Domestic violence and technology facilitated abuse

In government Labor established the policy infrastructure needed to respond to family and domestic violence, and reduce violence against women and their children.

The national plan to reduce violence against women and their children commenced in 2010 and runs to 2022.

That plan has seen the establishment of Australia’s National Research Organisation for Women’s Safety, and Our WATCh – the foundation to end violence against women and their children. It has also seen the establishment and expansion of the national counselling hotline 1800 RESPECT.

The plan and the work done to give effect to it has brought the national epidemic of family and domestic violence to the nation’s attention. It has generated political will needed to respond.

The subsequent appointment of Rosie Batty as 2015 Australian of the Year catalysed the swelling public sentiment and turned it into a national focus on family and domestic violence. I’m hopeful this year’s Australian of the Year, David Morrison, an Our WATCh ambassador and director, will continue to keep domestic violence in the spotlight.

But it hasn’t all been good news in the national effort to reduce family and domestic violence.

It’s not just that more needs to be done, though that’s true, and it is a shame that the Turnbull government has yet to table a response to the Senate Finance and Public Administration References Committee’s Report of August 2015, in relation to family and domestic violence.

It’s worse than that: the Turnbull government’s cuts are undermining the nation’s response to family and domestic violence.

There have been cuts in the order of tens of millions of dollars from community legal centres, legal aid commissions and Aboriginal and Torres Strait Islander Legal Services. There’s been a cut of $44 million each year, for the capital expenditure component of homelessness services.

The Turnbull government’s failure to adequately resource the family law courts is a national disgrace and is directly affecting victims and survivors of family and domestic violence.

This government needs to do better. Unfortunately, on family and domestic violence, as in so many other areas, the Turnbull government’s words aren’t reflected in their actions. The Turnbull government says one thing, and does another. It’s not good enough.

It’s also not good enough that the government’s in here with a motion about technology facilitated abuse at the same time as they are refusing to legislate to make so-called “revenge porn” a crime.

In their report of October 2015, Digital Harassment and Abuse of Adult Australians, RMIT researchers Anastasia Powell and Nicola Henry said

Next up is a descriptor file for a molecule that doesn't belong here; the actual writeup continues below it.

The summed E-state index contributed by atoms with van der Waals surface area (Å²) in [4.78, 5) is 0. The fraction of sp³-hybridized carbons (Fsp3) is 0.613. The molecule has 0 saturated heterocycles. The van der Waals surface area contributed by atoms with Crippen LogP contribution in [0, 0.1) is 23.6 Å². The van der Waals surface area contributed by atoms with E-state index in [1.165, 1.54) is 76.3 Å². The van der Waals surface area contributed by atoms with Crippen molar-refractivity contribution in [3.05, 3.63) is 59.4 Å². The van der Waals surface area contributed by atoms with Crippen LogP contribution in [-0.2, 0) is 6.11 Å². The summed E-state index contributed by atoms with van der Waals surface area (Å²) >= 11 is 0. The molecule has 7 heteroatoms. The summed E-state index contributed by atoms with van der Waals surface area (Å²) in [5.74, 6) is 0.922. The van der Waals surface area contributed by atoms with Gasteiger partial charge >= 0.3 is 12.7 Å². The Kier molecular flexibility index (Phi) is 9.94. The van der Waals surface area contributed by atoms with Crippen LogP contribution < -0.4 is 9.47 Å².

“1 in 10 Australians reported that someone had posted online or sent onto others a nude or semi-nude image of them without their permission.”

The Member for Gellibrand and I have tabled a bill to for a specific criminal offence in relation to the circulation of intimate images and videos without consent. We have called on the government to support our bill, both publicly and by letter of October last year.

Incredibly, in January this year, the Minister for Women wrote to us refusing to support our bill and instead putting it on the backburner until COAG provides a comprehensive response to technology facilitated abuse.

We say that there is no need to wait any longer.

In November the Legal and Constitutional Affairs References Committee commenced an inquiry into so-called “revenge porn”.

Support for legislating a specific measure, such as the one proposed in our private member’s bill, can be found in a submission to that inquiry from the Commonwealth Director of Public Prosecutions.

The submission stated:

There are limitations on existing Commonwealth laws to adequately deal with ‘revenge porn’ conduct. In limited situations, the CDPP observes that there may be coverage of such conduct by an offence contra 474.17(1). However, such situations will be uncommon.

Obviously there are other forms of technology facilitated abuse – like the covert installation of spying apps to read your partner’s messages and track her movements.

But the fact that other responses may be needed as well does not remove the need to act decisively and swiftly on so-called “revenge porn”.

The harm that can be done when someone circulates intimate pictures or videos of a current or former partner – or when they threaten to do so – is obvious.

Passing our bill right now would demonstrate to the community that the leadership of this country is serious about stopping this abuse.

So, while I support the sentiments in this motion, sentiment is not enough. It will be gravely disappointing if this turns out to be just another example of the Turnbull government saying one thing, but doing another.

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